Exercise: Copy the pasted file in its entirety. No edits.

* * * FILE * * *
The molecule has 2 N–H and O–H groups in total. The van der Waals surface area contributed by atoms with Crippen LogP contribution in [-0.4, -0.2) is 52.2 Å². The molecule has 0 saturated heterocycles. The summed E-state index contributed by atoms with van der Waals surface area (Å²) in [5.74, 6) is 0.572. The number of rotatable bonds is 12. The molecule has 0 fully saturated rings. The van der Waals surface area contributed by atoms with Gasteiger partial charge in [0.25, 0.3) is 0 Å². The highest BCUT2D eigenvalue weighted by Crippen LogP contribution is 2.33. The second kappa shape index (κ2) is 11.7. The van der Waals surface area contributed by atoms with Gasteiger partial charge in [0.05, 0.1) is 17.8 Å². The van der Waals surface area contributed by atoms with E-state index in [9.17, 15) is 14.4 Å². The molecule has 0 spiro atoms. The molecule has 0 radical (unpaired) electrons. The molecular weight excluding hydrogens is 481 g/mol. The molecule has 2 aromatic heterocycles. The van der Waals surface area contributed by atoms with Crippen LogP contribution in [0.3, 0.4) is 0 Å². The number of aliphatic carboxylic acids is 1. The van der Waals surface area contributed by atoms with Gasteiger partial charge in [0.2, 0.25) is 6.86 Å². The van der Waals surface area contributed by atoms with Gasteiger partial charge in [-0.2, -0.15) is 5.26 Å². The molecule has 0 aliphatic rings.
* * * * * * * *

The molecule has 2 N–H and O–H groups in total. The van der Waals surface area contributed by atoms with Crippen LogP contribution in [-0.4, -0.2) is 52.2 Å². The molecule has 0 saturated heterocycles. The summed E-state index contributed by atoms with van der Waals surface area (Å²) in [5.74, 6) is 0.572. The number of rotatable bonds is 12. The molecule has 0 fully saturated rings. The van der Waals surface area contributed by atoms with Gasteiger partial charge in [0.25, 0.3) is 0 Å². The highest BCUT2D eigenvalue weighted by Crippen LogP contribution is 2.33. The second kappa shape index (κ2) is 11.7. The van der Waals surface area contributed by atoms with Gasteiger partial charge in [0.05, 0.1) is 17.8 Å². The van der Waals surface area contributed by atoms with E-state index in [9.17, 15) is 14.4 Å². The molecule has 0 spiro atoms. The molecule has 0 radical (unpaired) electrons. The molecular weight excluding hydrogens is 481 g/mol. The molecule has 2 aromatic heterocycles. The van der Waals surface area contributed by atoms with Crippen LogP contribution in [0.3, 0.4) is 0 Å². The number of aliphatic carboxylic acids is 1. The van der Waals surface area contributed by atoms with Gasteiger partial charge in [0.2, 0.25) is 6.86 Å². The van der Waals surface area contributed by atoms with Gasteiger partial charge in [-0.2, -0.15) is 5.26 Å². The molecule has 0 aliphatic rings.